So how can one preach a sermon that is NOT prophetic, and expect to be speaking any kind of word from God for our time???

Maybe it's just that Quakers are on the whole more of a prophetic denomination, or maybe it's just that I'm more of a prophetic personality, and so I have a hard time seeing the point in just "priestly" actions. What good does it do to give people a cracker and a sip of grape juice each week? What good does it do to read the Bible, "The Word of the Lord, praise be to God," if we don't live it? How can we live it if we don't challenge each other to do so more and more each day?

I finished this post, and then thought about it a little more. I thought about "Convergent Friends," and how this is probably a more "priestly" movement within Quakerism, but I think it's really good. And I finished reading Robin's post on her leadings toward ministries of hospitality and bringing people together, and hear the Spirit moving in her words.

It's not that the "priestly" things are bad, generally speaking (although some of them may be unnecessary, and some may be outright horrible, only ensuring their own job security). We need "priests" who bring people together, see connections and similarities, and encourage people.

But this "priestly" work of convergence, bringing disparate parts together, comfort and unification should also include a prophetic element. To stop when the "priestly" work is over is to miss the point. True ministry is not just making sure one's denomination continues, but true ministry supports and encourages people (priestly) so they have a safe and healthy space from which to move out into doing that which they are called to in the world around them (prophetic).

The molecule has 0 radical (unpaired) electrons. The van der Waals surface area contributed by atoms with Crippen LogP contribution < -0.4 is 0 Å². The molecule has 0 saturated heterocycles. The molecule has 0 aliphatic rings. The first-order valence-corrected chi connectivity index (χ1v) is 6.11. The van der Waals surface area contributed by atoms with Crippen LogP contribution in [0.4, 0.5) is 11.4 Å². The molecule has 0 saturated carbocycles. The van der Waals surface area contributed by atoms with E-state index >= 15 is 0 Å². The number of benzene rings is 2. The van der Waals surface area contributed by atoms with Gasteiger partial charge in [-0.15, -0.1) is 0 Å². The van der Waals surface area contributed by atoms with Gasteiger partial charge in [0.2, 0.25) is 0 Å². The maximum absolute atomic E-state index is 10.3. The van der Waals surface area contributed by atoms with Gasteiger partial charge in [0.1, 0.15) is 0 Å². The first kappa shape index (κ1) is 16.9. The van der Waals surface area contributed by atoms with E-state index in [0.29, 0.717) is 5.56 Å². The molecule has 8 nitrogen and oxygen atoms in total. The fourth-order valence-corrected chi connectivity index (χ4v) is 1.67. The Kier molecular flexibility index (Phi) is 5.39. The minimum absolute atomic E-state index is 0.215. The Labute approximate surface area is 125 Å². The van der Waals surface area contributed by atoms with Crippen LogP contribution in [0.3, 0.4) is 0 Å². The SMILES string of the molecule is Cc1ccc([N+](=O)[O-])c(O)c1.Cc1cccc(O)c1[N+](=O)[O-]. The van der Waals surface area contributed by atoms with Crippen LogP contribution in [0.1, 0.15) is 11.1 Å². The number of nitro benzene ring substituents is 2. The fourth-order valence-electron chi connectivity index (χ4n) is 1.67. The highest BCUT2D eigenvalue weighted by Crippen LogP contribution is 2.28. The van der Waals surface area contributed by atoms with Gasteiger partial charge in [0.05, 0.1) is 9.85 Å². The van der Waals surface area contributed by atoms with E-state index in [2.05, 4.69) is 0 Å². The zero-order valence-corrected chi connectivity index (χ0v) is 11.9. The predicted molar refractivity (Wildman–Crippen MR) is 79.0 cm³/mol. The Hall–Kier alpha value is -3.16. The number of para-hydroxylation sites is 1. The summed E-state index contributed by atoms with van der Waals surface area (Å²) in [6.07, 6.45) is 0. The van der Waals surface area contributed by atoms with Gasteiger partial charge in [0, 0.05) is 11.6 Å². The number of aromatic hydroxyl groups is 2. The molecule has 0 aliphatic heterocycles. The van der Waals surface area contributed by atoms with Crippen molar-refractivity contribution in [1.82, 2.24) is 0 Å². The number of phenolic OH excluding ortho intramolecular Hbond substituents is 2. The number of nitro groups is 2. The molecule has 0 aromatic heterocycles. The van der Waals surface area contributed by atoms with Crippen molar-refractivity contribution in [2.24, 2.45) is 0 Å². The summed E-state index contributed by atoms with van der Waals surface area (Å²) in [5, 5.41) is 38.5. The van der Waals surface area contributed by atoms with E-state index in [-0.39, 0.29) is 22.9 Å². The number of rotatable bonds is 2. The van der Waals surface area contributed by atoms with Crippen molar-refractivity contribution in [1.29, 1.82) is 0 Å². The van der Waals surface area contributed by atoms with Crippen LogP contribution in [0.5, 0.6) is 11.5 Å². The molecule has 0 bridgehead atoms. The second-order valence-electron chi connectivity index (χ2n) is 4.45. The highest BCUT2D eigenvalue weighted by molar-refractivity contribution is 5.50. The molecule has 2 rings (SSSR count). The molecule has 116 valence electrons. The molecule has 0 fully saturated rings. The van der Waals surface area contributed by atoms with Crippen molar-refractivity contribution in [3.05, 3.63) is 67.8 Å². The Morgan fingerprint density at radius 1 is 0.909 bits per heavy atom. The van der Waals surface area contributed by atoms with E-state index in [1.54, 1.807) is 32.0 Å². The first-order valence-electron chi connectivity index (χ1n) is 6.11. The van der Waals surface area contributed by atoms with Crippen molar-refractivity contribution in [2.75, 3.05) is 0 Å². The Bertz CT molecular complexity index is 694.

Tuesday, March 03, 2009

drumroll, please...

Throughout a long process of discernment, especially over the last year or so, we've been trying to figure out whether I should pursue a PhD or do something else (e.g. paid ministry, some sort of creative ministry, join my husband in his photography business, adjunct teach, etc.). I applied to programs and got into at least one of the (4) to which I applied (I haven't heard back from them all), and it's an amazing school that I would recommend highly, the Graduate Theological Union in Berkeley, CA. I feel like it would fit well with my personality, and has supportive faculty and student body I could work well with. In some ways I get really excited about doing a PhD. That (large) introverted side of me thinks, "Oooh, days on end in the library reading and writing on something I'm really interested in! What could be more fun?!" I know, I'm a total nerd.